Around 25% of the 60 million forcibly displaced people across the globe are in Africa, where some countries have hosted large refugee populations for over 20 years
The World Bank and its partners are providing long term, sustainable development solutions to help address this issue
New support is arriving in the Horn of Africa and the Great Lakes Region of Africa, home to more than 12.9 million displaced people
LES POINTS MARQUANTS
Sur les 60 millions de personnes contraintes à l’exode dans le monde, environ 25 % se trouvent en Afrique où plusieurs pays accueillent de nombreux réfugiés depuis plus de vingt ans.
La Corne de l’Afrique et la région des Grands Lacs, qui abritent près de 13 millions de personnes déplacées, vont bénéficier d’un nouveau plan d’aide.
WASHINGTON, May 27, 2016— The World Bank's Board of Executive Directors today approved a $20 million International Development Association (IDA)* credit to help support the Government of Zambia implement its program of local integration for long term refugees.
The Zambia Displaced Persons and Border Communities Project aims to improve access to livelihoods and socio-economic infrastructure for displaced people and host communities in the two targeted resettlement areas of Meheba in North-Western and Mayukwayukwa in the Western Provinces of Zambia.
Birger Fredriksen and Sukhdeep Brar
with Michael Trucano
This book offers policy options that can help reduce textbook costs and increase their supply. The book explores, in depth, the cost and financial barriers that restrict textbook availability in schools across much of the region, as well as policies successfully adapted in other countries. The book also provides a thorough assessment of the pros and cons of digital teaching and learning materials and cautions against the assumption that they can immediately replace printed textbooks.
Keiko Inoue, Emanuela di Gropello, Yesim Sayin Taylor, and James Gresham
Projects show ways to link agriculture, nutrition and food security in single program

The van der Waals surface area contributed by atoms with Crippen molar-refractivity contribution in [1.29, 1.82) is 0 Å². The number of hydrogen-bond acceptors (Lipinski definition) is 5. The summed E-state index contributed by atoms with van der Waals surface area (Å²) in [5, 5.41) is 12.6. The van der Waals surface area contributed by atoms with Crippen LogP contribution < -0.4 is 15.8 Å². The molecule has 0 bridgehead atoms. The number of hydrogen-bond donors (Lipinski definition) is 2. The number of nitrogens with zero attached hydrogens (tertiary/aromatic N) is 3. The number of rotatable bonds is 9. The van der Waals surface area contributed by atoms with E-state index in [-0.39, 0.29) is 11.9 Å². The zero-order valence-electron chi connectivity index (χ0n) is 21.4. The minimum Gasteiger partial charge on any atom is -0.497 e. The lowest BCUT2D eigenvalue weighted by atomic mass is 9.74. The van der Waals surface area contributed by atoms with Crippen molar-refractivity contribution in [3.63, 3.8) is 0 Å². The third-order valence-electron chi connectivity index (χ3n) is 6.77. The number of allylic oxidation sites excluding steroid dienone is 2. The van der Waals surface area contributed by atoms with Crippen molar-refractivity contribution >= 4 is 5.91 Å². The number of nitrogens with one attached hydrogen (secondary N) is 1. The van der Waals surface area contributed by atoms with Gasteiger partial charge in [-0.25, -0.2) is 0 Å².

WASHINGTON, February 19, 2015 — Three innovative, award-winning projects from Africa were highlighted at a global event on February 19, 2015, which was broadcast live from World Bank Group headquarters in Washington, D.C. The projects show how agriculture, nutrition and food security goals can be achieved in a single development program.
La stratégie de protection sociale de la Banque mondiale pour l’Afrique de 2012 à 2022 met en lumière la nécessité d’établir une base factuelle solide pour étayer la préparation et la mise en œuvre de programmes de protection sociale sur ce continent. Depuis 2009, la Banque mondiale a réalisé des évaluations approfondies des filets sociaux dans 22 pays d’Afrique subsaharienne.
SUBMITTED BY DAPHNA BERMAN ON TUE, 02/18/2014
Countries working to provide quality health care often face bottlenecks in keeping remote health clinics stocked with essential medicines. This isn’t necessarily because they can’t afford sufficient drugs and supplies. Delivery may be stymied by bad roads and poor communications systems. Or the distribution process may have been established for a centralized system and can no longer keep pace with the growth in clinics in faraway settlements.
WASHINGTON, 11 septembre 2013 — Les partenaires du Programme mondial pour l’agriculture et la sécurité alimentaire (GAFSP), un fonds fiduciaire multidonateur établi en 2010 dans le but d’améliorer la sécurité alimentaire dans les pays les plus pauvres de la planète, ont annoncé aujourd’hui que huit pays — Burkina Faso, Honduras, Mali, Nicaragua, Ouganda, République kirghize, Yémen et Zambie — recevront des dons d’un montant de 254,5 millions de dollars pour financer des initiatives nationales visant à accroître la productivité agricole, améliorer la sécurité alimentaire et nutritionnelle, …
WASHINGTON, September 11, 2013—Partners in the Global Agriculture and Food Security Program (GAFSP), a multi-donor trust fund established in 2010 to improve food security in the world’s poorest countries, today announced the allocation of $254.5 million in grants to eight countries. The grants will support country-led initiatives to increase agricultural productivity, improve food and nutrition security, and reduce poverty in Burkina Faso, Honduras, Kyrgyz Republic, Mali, Nicaragua, Uganda, Yemen, and Zambia.